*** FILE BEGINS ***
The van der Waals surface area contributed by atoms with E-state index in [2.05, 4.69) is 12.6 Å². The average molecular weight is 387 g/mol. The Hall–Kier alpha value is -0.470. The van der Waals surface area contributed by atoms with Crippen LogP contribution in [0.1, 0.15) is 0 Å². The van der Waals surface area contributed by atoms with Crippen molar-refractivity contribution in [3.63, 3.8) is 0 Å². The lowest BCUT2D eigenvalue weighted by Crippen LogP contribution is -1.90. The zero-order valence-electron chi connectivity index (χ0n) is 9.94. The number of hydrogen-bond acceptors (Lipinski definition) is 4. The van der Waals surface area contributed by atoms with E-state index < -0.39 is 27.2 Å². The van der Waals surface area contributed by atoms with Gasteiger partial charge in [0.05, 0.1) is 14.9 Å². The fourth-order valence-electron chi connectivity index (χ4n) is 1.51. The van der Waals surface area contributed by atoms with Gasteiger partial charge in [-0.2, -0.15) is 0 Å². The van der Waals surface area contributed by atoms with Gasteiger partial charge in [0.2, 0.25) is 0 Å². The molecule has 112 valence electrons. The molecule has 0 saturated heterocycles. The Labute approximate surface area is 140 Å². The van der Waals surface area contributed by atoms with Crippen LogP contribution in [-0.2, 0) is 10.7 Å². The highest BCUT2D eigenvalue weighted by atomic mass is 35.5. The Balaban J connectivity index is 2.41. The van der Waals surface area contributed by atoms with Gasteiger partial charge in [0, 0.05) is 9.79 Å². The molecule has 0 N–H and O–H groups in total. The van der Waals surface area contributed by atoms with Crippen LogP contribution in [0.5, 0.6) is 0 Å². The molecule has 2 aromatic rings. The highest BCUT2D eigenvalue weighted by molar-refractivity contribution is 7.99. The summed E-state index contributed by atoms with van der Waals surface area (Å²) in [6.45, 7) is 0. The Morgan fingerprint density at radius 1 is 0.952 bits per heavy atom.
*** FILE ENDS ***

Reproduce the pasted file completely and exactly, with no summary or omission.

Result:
The van der Waals surface area contributed by atoms with E-state index in [2.05, 4.69) is 12.6 Å². The average molecular weight is 387 g/mol. The Hall–Kier alpha value is -0.470. The van der Waals surface area contributed by atoms with Crippen LogP contribution in [0.1, 0.15) is 0 Å². The van der Waals surface area contributed by atoms with Crippen molar-refractivity contribution in [3.63, 3.8) is 0 Å². The lowest BCUT2D eigenvalue weighted by Crippen LogP contribution is -1.90. The zero-order valence-electron chi connectivity index (χ0n) is 9.94. The number of hydrogen-bond acceptors (Lipinski definition) is 4. The van der Waals surface area contributed by atoms with E-state index < -0.39 is 27.2 Å². The van der Waals surface area contributed by atoms with Gasteiger partial charge in [0.05, 0.1) is 14.9 Å². The fourth-order valence-electron chi connectivity index (χ4n) is 1.51. The van der Waals surface area contributed by atoms with Gasteiger partial charge in [-0.2, -0.15) is 0 Å². The van der Waals surface area contributed by atoms with Gasteiger partial charge in [0.2, 0.25) is 0 Å². The molecule has 112 valence electrons. The molecule has 0 saturated heterocycles. The Labute approximate surface area is 140 Å². The van der Waals surface area contributed by atoms with Crippen LogP contribution in [-0.2, 0) is 10.7 Å². The highest BCUT2D eigenvalue weighted by atomic mass is 35.5. The Balaban J connectivity index is 2.41. The van der Waals surface area contributed by atoms with Gasteiger partial charge in [0, 0.05) is 9.79 Å². The molecule has 0 N–H and O–H groups in total. The van der Waals surface area contributed by atoms with Crippen LogP contribution in [0.5, 0.6) is 0 Å². The molecule has 2 aromatic rings. The highest BCUT2D eigenvalue weighted by molar-refractivity contribution is 7.99. The summed E-state index contributed by atoms with van der Waals surface area (Å²) in [6.45, 7) is 0. The Morgan fingerprint density at radius 1 is 0.952 bits per heavy atom.